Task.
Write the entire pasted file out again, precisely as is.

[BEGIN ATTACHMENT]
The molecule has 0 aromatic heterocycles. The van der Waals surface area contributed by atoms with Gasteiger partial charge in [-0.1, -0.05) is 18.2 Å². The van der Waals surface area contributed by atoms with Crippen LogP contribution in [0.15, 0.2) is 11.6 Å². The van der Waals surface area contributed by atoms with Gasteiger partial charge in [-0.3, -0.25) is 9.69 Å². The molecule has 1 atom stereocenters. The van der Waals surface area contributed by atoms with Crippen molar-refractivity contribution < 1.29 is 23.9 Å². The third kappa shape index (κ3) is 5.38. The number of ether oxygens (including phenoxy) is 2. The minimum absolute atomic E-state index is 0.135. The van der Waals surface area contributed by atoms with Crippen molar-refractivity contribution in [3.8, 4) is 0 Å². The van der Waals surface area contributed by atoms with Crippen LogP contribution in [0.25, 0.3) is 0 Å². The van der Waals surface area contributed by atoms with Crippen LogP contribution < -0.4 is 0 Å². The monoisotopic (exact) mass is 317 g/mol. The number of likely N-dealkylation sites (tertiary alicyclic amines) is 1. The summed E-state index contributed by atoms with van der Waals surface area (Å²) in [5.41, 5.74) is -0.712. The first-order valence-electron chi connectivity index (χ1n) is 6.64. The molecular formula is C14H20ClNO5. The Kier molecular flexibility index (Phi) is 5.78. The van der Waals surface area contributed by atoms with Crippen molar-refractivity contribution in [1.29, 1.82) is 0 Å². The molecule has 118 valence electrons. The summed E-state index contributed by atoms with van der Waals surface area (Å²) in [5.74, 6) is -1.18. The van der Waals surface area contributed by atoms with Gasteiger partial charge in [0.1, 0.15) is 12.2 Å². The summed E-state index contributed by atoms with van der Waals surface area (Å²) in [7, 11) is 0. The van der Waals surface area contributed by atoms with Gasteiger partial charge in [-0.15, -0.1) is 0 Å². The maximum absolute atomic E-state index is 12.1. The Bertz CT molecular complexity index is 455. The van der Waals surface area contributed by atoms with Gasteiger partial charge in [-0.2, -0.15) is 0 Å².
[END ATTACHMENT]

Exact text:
The molecule has 0 aromatic heterocycles. The van der Waals surface area contributed by atoms with Gasteiger partial charge in [-0.1, -0.05) is 18.2 Å². The van der Waals surface area contributed by atoms with Crippen LogP contribution in [0.15, 0.2) is 11.6 Å². The van der Waals surface area contributed by atoms with Gasteiger partial charge in [-0.3, -0.25) is 9.69 Å². The molecule has 1 atom stereocenters. The van der Waals surface area contributed by atoms with Crippen molar-refractivity contribution < 1.29 is 23.9 Å². The third kappa shape index (κ3) is 5.38. The number of ether oxygens (including phenoxy) is 2. The minimum absolute atomic E-state index is 0.135. The van der Waals surface area contributed by atoms with Crippen molar-refractivity contribution in [3.8, 4) is 0 Å². The van der Waals surface area contributed by atoms with Crippen LogP contribution in [0.25, 0.3) is 0 Å². The van der Waals surface area contributed by atoms with Crippen LogP contribution < -0.4 is 0 Å². The monoisotopic (exact) mass is 317 g/mol. The number of likely N-dealkylation sites (tertiary alicyclic amines) is 1. The summed E-state index contributed by atoms with van der Waals surface area (Å²) in [5.41, 5.74) is -0.712. The first-order valence-electron chi connectivity index (χ1n) is 6.64. The molecular formula is C14H20ClNO5. The Kier molecular flexibility index (Phi) is 5.78. The van der Waals surface area contributed by atoms with Crippen molar-refractivity contribution in [1.29, 1.82) is 0 Å². The molecule has 118 valence electrons. The summed E-state index contributed by atoms with van der Waals surface area (Å²) in [5.74, 6) is -1.18. The van der Waals surface area contributed by atoms with Gasteiger partial charge in [0.1, 0.15) is 12.2 Å². The summed E-state index contributed by atoms with van der Waals surface area (Å²) in [7, 11) is 0. The van der Waals surface area contributed by atoms with Gasteiger partial charge in [-0.15, -0.1) is 0 Å². The maximum absolute atomic E-state index is 12.1. The Bertz CT molecular complexity index is 455. The van der Waals surface area contributed by atoms with Gasteiger partial charge in [-0.2, -0.15) is 0 Å².